LINKS: (punch) (how-to) (low cost)

I've also had luck finding pre-punched paper and notebook covers in my local Staples office supply store.

Hope you or your readers find this useful. I really enjoyed THE PRICE by the way.

--Jeremy James in San Diego

Jake Nantz said...

Great info as always. I don't focus as much on constant visuals, but I love the idea of a theme running through. Best example I can think of is the rive in Joseph Conrad's HEART OF DARKNESS (which became Apocalypse Now). Marlow follows the river deeper and deeper into center of the congo to find Kurtz, which can be both the labrynth/monster and also the archetypal flowing river showing the relentless march of progress, like Imperialism and the Ivory trade marching right over the backs of the indigenous people there.

I also think Barry Eisler does a good job of creating the "seedy underbelly", the idea of the Morlock's machinistic world beneath the unsuspecting Eloi of TIME TRAVELER, in each of his novels, as Rain goes into the depths of Tokyo, Thailand, China. This is especially true when he points out that the Sky train in Thailand will eventually add shops and such, and create a "new shining city" built right on top of the old, decaying one.

Alexandra Sokoloff said...

Hey Jeremy - how's it going?

That looks like a fantastic stationery system for collaging. Intimidating! but I'll check it out. I'm just starting a new book so it's good timing, thank you.

Alexandra Sokoloff said...

Oh, yeah, rivers! They're often not just part of the image system but a whole story world. I love rafting so I know one of these days I'm going to do a river story.

I like the way you describe Eisler's seedy underbelly. A world under a world is one of my favorite thematic structures. Loved that in PAN'S LABYRINTH.

Gayle Carline said...

Geez, Alex, you make me want to go back and re-write my whole book (my first novel, Freezer Burn, is being published by Echelon Press). I read books as if I'm watching a movie, so I understand the visual part of writing. That's what I wrote, a book that I could view, but any symbols or common phrases, etc, seemed to come organically and not due to any thought process.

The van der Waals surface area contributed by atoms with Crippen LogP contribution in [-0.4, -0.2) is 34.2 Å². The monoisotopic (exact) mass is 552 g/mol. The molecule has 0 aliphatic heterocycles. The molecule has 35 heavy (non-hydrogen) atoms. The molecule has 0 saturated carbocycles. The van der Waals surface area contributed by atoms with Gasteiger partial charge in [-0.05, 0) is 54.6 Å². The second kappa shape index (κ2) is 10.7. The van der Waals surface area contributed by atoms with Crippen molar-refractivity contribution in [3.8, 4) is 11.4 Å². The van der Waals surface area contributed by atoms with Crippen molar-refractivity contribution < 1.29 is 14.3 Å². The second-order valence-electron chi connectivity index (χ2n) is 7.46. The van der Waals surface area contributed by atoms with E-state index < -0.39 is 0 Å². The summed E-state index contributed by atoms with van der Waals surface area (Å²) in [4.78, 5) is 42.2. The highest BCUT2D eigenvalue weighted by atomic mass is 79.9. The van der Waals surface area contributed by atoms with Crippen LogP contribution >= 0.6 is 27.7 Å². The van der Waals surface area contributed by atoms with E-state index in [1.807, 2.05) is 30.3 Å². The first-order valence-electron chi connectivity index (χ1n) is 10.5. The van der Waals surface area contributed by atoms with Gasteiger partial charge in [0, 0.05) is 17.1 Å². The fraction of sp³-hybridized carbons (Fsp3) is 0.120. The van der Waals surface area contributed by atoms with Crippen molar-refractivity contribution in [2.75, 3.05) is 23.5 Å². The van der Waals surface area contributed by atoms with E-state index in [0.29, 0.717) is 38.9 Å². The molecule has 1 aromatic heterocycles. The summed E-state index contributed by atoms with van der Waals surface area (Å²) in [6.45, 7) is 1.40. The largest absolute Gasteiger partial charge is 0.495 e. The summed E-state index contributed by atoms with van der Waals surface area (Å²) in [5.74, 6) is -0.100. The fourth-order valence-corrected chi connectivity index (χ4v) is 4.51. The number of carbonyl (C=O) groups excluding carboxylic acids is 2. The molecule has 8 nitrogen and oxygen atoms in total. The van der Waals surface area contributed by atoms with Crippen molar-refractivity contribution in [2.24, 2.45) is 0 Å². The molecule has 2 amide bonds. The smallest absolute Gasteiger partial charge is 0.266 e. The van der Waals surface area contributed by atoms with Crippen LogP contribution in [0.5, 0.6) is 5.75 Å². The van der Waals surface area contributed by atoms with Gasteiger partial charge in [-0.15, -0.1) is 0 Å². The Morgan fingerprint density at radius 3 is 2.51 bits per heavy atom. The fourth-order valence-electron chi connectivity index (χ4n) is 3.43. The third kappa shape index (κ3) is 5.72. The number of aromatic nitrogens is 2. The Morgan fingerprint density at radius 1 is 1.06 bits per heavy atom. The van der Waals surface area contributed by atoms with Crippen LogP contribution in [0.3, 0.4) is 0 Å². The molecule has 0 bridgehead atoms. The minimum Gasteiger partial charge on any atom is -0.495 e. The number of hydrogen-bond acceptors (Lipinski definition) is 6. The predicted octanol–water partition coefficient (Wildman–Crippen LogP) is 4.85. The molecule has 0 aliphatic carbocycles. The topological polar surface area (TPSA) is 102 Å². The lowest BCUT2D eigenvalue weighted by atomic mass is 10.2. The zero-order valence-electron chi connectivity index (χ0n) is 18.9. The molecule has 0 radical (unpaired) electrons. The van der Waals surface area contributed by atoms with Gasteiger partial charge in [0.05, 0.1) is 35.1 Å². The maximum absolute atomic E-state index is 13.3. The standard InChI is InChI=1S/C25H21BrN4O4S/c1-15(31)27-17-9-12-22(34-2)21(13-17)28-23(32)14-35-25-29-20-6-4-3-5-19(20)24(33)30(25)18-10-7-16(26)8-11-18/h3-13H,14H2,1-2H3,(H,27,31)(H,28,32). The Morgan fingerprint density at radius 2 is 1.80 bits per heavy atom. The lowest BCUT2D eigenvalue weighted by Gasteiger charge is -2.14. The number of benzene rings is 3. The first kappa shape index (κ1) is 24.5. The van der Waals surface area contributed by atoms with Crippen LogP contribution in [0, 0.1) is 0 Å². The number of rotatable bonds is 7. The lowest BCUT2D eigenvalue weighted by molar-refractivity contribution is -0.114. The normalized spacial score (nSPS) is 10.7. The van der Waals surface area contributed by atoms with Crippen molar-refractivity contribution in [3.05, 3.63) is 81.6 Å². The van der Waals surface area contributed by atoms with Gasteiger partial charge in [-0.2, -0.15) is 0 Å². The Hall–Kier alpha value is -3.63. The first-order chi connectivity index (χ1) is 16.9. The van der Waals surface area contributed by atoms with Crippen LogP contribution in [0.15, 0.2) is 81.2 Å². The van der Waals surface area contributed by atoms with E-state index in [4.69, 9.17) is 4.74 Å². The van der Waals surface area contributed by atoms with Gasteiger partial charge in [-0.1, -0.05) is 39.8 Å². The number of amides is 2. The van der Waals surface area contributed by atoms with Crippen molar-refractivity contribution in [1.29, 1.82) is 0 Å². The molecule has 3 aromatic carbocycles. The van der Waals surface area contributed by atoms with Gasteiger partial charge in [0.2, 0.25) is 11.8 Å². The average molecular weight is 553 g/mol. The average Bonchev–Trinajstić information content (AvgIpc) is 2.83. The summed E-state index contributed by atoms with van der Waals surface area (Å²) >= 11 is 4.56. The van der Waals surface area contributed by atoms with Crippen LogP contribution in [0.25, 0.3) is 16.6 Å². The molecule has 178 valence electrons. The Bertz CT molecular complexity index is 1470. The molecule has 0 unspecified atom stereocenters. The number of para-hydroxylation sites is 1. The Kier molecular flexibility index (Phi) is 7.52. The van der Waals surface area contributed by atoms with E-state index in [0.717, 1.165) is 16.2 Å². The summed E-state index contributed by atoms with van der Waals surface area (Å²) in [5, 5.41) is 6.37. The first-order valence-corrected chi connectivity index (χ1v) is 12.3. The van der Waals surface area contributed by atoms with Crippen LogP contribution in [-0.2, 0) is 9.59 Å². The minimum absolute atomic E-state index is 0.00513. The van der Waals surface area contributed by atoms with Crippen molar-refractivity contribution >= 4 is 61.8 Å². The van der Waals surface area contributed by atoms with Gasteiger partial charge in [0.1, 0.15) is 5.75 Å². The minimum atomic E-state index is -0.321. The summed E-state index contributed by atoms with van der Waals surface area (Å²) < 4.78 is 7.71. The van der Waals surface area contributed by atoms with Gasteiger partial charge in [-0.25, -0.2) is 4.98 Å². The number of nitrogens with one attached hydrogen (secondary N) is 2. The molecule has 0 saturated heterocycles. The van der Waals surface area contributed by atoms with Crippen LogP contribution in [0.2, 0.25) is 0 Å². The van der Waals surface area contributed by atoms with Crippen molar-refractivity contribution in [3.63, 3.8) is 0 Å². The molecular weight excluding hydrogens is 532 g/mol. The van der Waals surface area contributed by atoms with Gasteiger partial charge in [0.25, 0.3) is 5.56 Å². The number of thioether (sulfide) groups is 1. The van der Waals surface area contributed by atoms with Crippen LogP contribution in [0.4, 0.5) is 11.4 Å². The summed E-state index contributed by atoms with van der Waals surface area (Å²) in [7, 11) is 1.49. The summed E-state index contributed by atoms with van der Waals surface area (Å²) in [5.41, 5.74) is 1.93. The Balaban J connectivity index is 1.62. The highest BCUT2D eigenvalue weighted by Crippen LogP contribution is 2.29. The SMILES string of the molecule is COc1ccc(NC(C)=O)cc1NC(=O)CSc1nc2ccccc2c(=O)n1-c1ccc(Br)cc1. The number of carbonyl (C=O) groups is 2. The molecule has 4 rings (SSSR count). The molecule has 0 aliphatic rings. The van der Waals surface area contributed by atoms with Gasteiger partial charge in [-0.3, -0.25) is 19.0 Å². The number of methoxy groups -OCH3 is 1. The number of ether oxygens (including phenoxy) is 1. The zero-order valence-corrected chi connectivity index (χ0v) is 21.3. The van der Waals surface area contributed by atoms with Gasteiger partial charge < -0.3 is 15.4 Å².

As far as what I read, I'm so all over the map, but I'm especially drawn to:
1. The sunny boulevards of Dean Koontz's Orange County locations - I feel they serve as both an escape and a predator's map. Am I running away from danger, or towards it?
2. Steinbeck's Cannery Row. The first sentence knocks me out, (... is a poem, a stink, a grating noise, a quality of light, a tone, a habit, a nostalgia, a dream) The rest of the book takes each one of those words and demonstrates it in the place and people.
3. I'm still a sucker for Edgar Rice Burroughs' Mars series. The red skins of the people reflect the level of violence of the society, and the contrast of stark buildings with opulant fabrics shows me the yin and yang of their passions. And I'm pretty sure ERB wasn't thinking about that at all.

Ace Antonio Hall said...

During downtime at the Greater Los Angeles Writers Society meeting, I thought of you and smiled.


Incredible guidance on structure...when the world caught me up with keeping a roof over my wife and kids heads-twenty years after intense study (1990 BA)...and twenty years of acting like I know what I'm talking about but really struggling to stay sharp, you come along. You have single-handedly (spell check please) helped me take my 7th rewrite of my manuscript into my 8th and craft it into something I can confidently say is complete (until the editors get to it).

Thanks, all the same...I'll be watching, reading and most importantly listening.

I agree, this should certanly be stuffed, packed and wrapped up in a beautiful visual called a book. U rock!